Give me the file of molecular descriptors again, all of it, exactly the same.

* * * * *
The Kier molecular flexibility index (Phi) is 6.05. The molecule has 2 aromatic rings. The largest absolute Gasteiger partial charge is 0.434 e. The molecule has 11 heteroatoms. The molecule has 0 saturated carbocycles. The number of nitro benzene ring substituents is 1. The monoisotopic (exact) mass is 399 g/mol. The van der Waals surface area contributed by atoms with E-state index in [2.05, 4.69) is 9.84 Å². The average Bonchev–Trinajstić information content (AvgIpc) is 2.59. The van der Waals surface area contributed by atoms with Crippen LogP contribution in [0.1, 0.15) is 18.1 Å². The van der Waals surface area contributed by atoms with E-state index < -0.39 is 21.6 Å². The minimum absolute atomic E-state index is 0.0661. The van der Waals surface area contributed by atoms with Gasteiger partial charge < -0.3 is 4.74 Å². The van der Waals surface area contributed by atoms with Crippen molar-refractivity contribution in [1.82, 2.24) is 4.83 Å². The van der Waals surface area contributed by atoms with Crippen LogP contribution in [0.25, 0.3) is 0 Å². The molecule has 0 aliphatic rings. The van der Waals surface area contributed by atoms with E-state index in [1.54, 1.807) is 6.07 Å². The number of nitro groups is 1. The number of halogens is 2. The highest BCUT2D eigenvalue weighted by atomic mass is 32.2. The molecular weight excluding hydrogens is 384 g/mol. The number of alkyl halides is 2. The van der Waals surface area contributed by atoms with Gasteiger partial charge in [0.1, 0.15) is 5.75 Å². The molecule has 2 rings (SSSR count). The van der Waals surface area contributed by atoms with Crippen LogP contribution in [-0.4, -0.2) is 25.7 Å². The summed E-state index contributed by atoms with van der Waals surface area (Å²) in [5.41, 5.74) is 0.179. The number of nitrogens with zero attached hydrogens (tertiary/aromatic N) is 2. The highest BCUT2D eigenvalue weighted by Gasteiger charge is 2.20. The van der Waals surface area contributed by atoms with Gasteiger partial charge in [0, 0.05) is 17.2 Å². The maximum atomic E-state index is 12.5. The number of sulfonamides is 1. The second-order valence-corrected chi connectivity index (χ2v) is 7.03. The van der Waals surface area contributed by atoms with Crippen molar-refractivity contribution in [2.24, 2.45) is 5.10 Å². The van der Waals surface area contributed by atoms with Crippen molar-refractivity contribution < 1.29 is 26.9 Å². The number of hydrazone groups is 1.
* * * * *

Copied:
The Kier molecular flexibility index (Phi) is 6.05. The molecule has 2 aromatic rings. The largest absolute Gasteiger partial charge is 0.434 e. The molecule has 11 heteroatoms. The molecule has 0 saturated carbocycles. The number of nitro benzene ring substituents is 1. The monoisotopic (exact) mass is 399 g/mol. The van der Waals surface area contributed by atoms with E-state index in [2.05, 4.69) is 9.84 Å². The average Bonchev–Trinajstić information content (AvgIpc) is 2.59. The van der Waals surface area contributed by atoms with Crippen LogP contribution in [0.1, 0.15) is 18.1 Å². The van der Waals surface area contributed by atoms with E-state index < -0.39 is 21.6 Å². The minimum absolute atomic E-state index is 0.0661. The van der Waals surface area contributed by atoms with Gasteiger partial charge < -0.3 is 4.74 Å². The van der Waals surface area contributed by atoms with Crippen molar-refractivity contribution in [1.82, 2.24) is 4.83 Å². The van der Waals surface area contributed by atoms with Crippen LogP contribution in [0.25, 0.3) is 0 Å². The molecule has 0 aliphatic rings. The van der Waals surface area contributed by atoms with E-state index in [1.54, 1.807) is 6.07 Å². The number of nitro groups is 1. The number of halogens is 2. The highest BCUT2D eigenvalue weighted by atomic mass is 32.2. The molecular weight excluding hydrogens is 384 g/mol. The number of alkyl halides is 2. The van der Waals surface area contributed by atoms with Gasteiger partial charge in [0.1, 0.15) is 5.75 Å². The molecule has 2 rings (SSSR count). The van der Waals surface area contributed by atoms with Crippen LogP contribution in [-0.4, -0.2) is 25.7 Å². The summed E-state index contributed by atoms with van der Waals surface area (Å²) in [5.41, 5.74) is 0.179. The number of nitrogens with zero attached hydrogens (tertiary/aromatic N) is 2. The highest BCUT2D eigenvalue weighted by Gasteiger charge is 2.20. The van der Waals surface area contributed by atoms with Gasteiger partial charge in [0, 0.05) is 17.2 Å². The maximum atomic E-state index is 12.5. The number of sulfonamides is 1. The second-order valence-corrected chi connectivity index (χ2v) is 7.03. The van der Waals surface area contributed by atoms with Crippen molar-refractivity contribution in [2.24, 2.45) is 5.10 Å². The van der Waals surface area contributed by atoms with Crippen molar-refractivity contribution < 1.29 is 26.9 Å². The number of hydrazone groups is 1.